The City’s auction of prime pieces of land has been postponed after activists disrupted the sale, which has been condemned as a return to apartheid. File Picture: David Ritchie/African News Agency(ANA)
Cape Town - The City’s auction of prime pieces of land has been postponed after activists disrupted the sale, which has been condemned as a return to apartheid.

ClareMart Auction Group was mandated by the City to auction 34 parcels of prime land, however, the event was disrupted by Reclaim the City supporters.

They accused the City of taking Cape Town back to the apartheid era by pushing the poor further out of the City. ClareMart director Andrew Koch said: “Several opportunities for the people of Cape Town and the greater Western Cape, to acquire a property of their own, were lost today due to the auction being disrupted.

“We hope they will have another opportunity to bid on these vacant sites in their areas, and we await further instructions from the City, about how to proceed in this matter.”

The auction was held at the Hellenic Community Centre in Mouille Point.

The disruptions resulted in the City instructing ClareMart to cancel the auction.

ANC City Caucus leader Xolani Sotashe said: “The City is bringing back the legacy of apartheid and its a reversal of our hard fought democracy.

“The City is showing (the) middle finger to the government who wants expropriation of land without compensation. They want to make sure that by the time the bill becomes an act, there will be nothing to expropriate. People need shelter and the City is busy disposing of the properties.

“It’s a reckless action by the City to promote those who have deeper pockets and continue to benefit.”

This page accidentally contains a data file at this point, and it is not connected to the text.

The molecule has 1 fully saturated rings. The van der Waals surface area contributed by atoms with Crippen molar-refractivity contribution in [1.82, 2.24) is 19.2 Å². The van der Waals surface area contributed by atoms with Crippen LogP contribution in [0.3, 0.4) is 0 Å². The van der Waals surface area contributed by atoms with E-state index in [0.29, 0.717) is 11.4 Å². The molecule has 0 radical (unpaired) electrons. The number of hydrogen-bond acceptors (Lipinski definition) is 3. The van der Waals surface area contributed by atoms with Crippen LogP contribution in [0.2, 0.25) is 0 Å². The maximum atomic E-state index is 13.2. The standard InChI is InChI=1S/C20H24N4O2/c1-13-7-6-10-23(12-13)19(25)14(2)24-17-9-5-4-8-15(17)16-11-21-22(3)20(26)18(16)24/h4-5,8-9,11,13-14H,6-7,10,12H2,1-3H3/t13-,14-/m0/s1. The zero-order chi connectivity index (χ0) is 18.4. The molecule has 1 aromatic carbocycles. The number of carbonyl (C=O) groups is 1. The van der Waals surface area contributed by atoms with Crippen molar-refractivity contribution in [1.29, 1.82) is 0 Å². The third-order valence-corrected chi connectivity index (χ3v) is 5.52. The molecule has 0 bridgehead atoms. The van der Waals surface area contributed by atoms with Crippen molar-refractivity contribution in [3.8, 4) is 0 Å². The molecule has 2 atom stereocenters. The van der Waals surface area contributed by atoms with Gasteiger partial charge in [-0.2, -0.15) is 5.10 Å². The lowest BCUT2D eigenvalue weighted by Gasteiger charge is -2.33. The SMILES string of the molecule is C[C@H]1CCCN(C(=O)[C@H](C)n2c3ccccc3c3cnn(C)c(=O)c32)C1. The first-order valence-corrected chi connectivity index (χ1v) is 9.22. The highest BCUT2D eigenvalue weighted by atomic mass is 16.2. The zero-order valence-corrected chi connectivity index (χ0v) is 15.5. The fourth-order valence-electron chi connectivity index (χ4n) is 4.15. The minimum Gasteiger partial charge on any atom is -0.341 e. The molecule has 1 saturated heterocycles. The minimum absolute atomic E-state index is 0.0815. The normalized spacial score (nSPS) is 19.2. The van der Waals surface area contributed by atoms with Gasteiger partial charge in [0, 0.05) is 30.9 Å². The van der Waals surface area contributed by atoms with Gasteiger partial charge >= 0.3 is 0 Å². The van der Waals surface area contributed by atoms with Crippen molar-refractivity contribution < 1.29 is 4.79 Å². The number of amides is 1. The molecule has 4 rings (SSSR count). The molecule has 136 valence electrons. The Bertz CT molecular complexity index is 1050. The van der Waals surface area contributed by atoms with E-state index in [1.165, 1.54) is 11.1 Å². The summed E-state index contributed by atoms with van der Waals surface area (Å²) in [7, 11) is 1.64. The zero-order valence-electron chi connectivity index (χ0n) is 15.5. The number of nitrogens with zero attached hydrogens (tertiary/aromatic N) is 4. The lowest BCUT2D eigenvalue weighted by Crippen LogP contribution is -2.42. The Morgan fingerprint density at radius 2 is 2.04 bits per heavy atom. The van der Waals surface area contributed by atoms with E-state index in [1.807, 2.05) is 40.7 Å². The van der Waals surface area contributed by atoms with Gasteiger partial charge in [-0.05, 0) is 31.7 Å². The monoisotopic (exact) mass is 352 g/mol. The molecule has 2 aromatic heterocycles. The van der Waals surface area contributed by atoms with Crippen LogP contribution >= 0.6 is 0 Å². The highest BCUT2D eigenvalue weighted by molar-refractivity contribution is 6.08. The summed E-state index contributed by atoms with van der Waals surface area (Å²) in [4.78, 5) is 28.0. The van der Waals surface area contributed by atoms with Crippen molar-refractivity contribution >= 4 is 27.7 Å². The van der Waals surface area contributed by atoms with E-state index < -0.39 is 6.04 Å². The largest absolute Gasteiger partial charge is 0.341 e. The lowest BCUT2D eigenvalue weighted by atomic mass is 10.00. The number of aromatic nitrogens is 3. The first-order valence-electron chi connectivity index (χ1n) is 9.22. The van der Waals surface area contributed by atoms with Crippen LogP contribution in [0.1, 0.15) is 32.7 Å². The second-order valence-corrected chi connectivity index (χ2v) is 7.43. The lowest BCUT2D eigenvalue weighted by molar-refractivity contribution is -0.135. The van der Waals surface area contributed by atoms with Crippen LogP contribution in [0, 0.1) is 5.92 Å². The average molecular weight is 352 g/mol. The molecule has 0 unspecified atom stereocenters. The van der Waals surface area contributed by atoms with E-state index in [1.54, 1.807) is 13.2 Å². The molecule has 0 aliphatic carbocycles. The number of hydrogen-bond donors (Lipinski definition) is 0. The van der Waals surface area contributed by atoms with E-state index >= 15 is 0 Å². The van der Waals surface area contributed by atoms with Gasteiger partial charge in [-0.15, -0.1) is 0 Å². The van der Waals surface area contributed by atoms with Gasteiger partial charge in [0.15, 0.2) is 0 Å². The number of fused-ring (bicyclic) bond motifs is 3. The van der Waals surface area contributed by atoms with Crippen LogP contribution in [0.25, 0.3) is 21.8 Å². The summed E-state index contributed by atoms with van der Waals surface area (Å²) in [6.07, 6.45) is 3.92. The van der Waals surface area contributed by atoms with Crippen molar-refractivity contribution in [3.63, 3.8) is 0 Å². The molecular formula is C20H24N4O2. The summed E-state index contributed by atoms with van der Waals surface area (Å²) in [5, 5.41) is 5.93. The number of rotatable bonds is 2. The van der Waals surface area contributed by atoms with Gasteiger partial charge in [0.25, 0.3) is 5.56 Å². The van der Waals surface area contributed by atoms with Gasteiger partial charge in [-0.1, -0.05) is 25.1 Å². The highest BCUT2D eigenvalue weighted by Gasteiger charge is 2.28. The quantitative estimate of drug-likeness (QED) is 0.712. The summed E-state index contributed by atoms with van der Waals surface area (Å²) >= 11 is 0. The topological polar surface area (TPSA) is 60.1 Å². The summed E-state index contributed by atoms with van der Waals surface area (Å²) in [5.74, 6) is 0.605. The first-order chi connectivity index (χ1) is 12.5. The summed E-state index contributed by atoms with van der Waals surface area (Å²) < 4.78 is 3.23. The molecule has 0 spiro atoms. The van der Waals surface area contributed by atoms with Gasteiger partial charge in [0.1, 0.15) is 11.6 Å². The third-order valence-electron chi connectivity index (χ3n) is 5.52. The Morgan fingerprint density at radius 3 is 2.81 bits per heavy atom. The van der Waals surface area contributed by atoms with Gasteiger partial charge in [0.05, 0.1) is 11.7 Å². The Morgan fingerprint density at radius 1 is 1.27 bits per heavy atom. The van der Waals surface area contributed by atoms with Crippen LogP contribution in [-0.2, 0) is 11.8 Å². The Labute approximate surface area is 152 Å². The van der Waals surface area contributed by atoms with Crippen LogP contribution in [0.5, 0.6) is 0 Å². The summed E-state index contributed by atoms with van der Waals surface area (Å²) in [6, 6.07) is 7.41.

But the City remains firm that it is trying to address the spatial segregation.

Acting mayoral committee member for human settlements Felicity Purchase said: “The City has been careful to manage expectations in transforming the spatial patterns of Cape Town.

“As is the case in towns across South Africa, this will not happen overnight. The housing economy is also a complex sphere that must be approached with a focus on partnerships and innovation while dealing with great demand and also historical legacies of injustice and inequality,” Purchase said.

Former mayco member for transport and urban development, now a Good party member, Brett Herron said: “The sale by public auction of a number of public properties includes public properties that should be used for addressing the affordable housing crisis and spatial integration.”

He said in 25 years the City was unable to identify a single housing project that addressed the spatial legacy of apartheid.

“These proposed sales are taking place despite an affordable housing crisis and a failure to address the apartheid urban structure of our city.

“This government (must) understand that the land belongs to all of us and they are the temporary custodians of public land.

“Their job is to employ that public land to address public needs but we continue to see irreversible disposals. This will exacerbate our crisis of affordable housing,” Herron said.

Among some of the prime properties that were to be auctioned was a small site in Bonteheuwel developed from a dumping site into a peace garden by the local community.

Reclaim the City said the City remained reluctant to reverse the spatial apartheid legacy.

“The City is stripping land to the highest bidder for cash at an unprecedented rate,” Reclaim the City said.

But it was the eviction on Monday afternoon of an 80-year-old man in Woodstock and his family after living in the house for over 40 years that irked the activists.

“Mayor Dan Plato, ward councillor Dave Bryant and city manager Lungelo Mbandazayo should be ashamed of themselves,” Reclaim the City said.


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Cape Argus